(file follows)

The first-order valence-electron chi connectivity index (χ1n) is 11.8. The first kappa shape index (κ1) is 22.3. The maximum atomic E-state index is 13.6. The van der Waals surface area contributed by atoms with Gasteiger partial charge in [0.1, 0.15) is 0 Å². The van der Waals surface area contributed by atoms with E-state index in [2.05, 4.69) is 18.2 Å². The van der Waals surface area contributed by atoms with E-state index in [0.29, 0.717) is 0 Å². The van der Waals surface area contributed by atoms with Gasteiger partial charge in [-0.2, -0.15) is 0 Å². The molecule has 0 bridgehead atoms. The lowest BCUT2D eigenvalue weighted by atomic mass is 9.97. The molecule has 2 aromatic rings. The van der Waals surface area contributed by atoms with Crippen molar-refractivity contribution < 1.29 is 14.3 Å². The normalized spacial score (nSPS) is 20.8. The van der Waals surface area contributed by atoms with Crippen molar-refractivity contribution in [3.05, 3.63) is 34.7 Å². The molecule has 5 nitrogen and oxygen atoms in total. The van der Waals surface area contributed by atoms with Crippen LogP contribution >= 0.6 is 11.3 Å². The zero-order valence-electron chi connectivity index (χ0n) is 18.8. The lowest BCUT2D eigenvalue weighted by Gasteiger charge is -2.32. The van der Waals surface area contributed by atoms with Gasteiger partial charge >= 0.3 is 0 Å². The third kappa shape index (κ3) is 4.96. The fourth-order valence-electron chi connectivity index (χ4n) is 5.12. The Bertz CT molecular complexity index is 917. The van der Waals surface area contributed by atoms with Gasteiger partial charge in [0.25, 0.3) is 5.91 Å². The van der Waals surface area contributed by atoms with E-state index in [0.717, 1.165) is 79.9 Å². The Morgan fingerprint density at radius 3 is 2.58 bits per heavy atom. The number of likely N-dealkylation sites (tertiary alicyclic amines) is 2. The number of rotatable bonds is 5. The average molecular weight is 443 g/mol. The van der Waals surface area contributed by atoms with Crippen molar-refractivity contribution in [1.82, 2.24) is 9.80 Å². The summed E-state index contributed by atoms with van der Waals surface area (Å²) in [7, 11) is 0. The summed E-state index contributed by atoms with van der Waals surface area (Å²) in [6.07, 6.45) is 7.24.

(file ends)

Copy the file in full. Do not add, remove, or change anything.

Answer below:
The first-order valence-electron chi connectivity index (χ1n) is 11.8. The first kappa shape index (κ1) is 22.3. The maximum atomic E-state index is 13.6. The van der Waals surface area contributed by atoms with Gasteiger partial charge in [0.1, 0.15) is 0 Å². The van der Waals surface area contributed by atoms with E-state index in [2.05, 4.69) is 18.2 Å². The van der Waals surface area contributed by atoms with E-state index in [0.29, 0.717) is 0 Å². The van der Waals surface area contributed by atoms with Gasteiger partial charge in [-0.2, -0.15) is 0 Å². The molecule has 0 bridgehead atoms. The lowest BCUT2D eigenvalue weighted by atomic mass is 9.97. The molecule has 2 aromatic rings. The van der Waals surface area contributed by atoms with Crippen molar-refractivity contribution < 1.29 is 14.3 Å². The normalized spacial score (nSPS) is 20.8. The van der Waals surface area contributed by atoms with Crippen molar-refractivity contribution in [3.05, 3.63) is 34.7 Å². The molecule has 5 nitrogen and oxygen atoms in total. The van der Waals surface area contributed by atoms with Crippen LogP contribution >= 0.6 is 11.3 Å². The zero-order valence-electron chi connectivity index (χ0n) is 18.8. The lowest BCUT2D eigenvalue weighted by Gasteiger charge is -2.32. The van der Waals surface area contributed by atoms with Gasteiger partial charge >= 0.3 is 0 Å². The third kappa shape index (κ3) is 4.96. The fourth-order valence-electron chi connectivity index (χ4n) is 5.12. The Bertz CT molecular complexity index is 917. The van der Waals surface area contributed by atoms with Gasteiger partial charge in [0.25, 0.3) is 5.91 Å². The van der Waals surface area contributed by atoms with E-state index in [0.717, 1.165) is 79.9 Å². The Morgan fingerprint density at radius 3 is 2.58 bits per heavy atom. The number of likely N-dealkylation sites (tertiary alicyclic amines) is 2. The number of rotatable bonds is 5. The average molecular weight is 443 g/mol. The van der Waals surface area contributed by atoms with Crippen molar-refractivity contribution in [1.82, 2.24) is 9.80 Å². The summed E-state index contributed by atoms with van der Waals surface area (Å²) in [7, 11) is 0. The summed E-state index contributed by atoms with van der Waals surface area (Å²) in [6.07, 6.45) is 7.24.